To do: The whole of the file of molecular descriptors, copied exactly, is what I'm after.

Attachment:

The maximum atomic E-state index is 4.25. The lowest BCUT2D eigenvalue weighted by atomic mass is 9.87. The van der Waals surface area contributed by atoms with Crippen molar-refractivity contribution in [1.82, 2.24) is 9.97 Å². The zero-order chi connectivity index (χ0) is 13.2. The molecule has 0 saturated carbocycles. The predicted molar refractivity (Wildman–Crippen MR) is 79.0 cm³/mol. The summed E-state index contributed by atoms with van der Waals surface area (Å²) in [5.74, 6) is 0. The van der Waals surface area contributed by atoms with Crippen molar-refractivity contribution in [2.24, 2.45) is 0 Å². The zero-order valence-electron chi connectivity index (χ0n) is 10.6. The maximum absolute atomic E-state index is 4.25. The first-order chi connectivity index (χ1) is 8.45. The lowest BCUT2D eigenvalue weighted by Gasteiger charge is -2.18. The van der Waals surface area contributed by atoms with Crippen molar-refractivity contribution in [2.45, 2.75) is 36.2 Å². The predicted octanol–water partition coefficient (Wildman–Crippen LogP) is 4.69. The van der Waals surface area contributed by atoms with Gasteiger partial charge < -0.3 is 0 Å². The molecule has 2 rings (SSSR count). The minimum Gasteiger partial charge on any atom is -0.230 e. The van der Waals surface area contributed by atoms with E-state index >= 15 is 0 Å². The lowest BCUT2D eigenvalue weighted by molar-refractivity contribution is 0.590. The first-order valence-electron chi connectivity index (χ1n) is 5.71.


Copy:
The maximum atomic E-state index is 4.25. The lowest BCUT2D eigenvalue weighted by atomic mass is 9.87. The van der Waals surface area contributed by atoms with Crippen molar-refractivity contribution in [1.82, 2.24) is 9.97 Å². The zero-order chi connectivity index (χ0) is 13.2. The molecule has 0 saturated carbocycles. The predicted molar refractivity (Wildman–Crippen MR) is 79.0 cm³/mol. The summed E-state index contributed by atoms with van der Waals surface area (Å²) in [5.74, 6) is 0. The van der Waals surface area contributed by atoms with Crippen molar-refractivity contribution in [2.24, 2.45) is 0 Å². The zero-order valence-electron chi connectivity index (χ0n) is 10.6. The maximum absolute atomic E-state index is 4.25. The first-order chi connectivity index (χ1) is 8.45. The lowest BCUT2D eigenvalue weighted by Gasteiger charge is -2.18. The van der Waals surface area contributed by atoms with Crippen molar-refractivity contribution in [2.45, 2.75) is 36.2 Å². The predicted octanol–water partition coefficient (Wildman–Crippen LogP) is 4.69. The van der Waals surface area contributed by atoms with Gasteiger partial charge < -0.3 is 0 Å². The molecule has 2 rings (SSSR count). The minimum Gasteiger partial charge on any atom is -0.230 e. The van der Waals surface area contributed by atoms with E-state index >= 15 is 0 Å². The lowest BCUT2D eigenvalue weighted by molar-refractivity contribution is 0.590. The first-order valence-electron chi connectivity index (χ1n) is 5.71.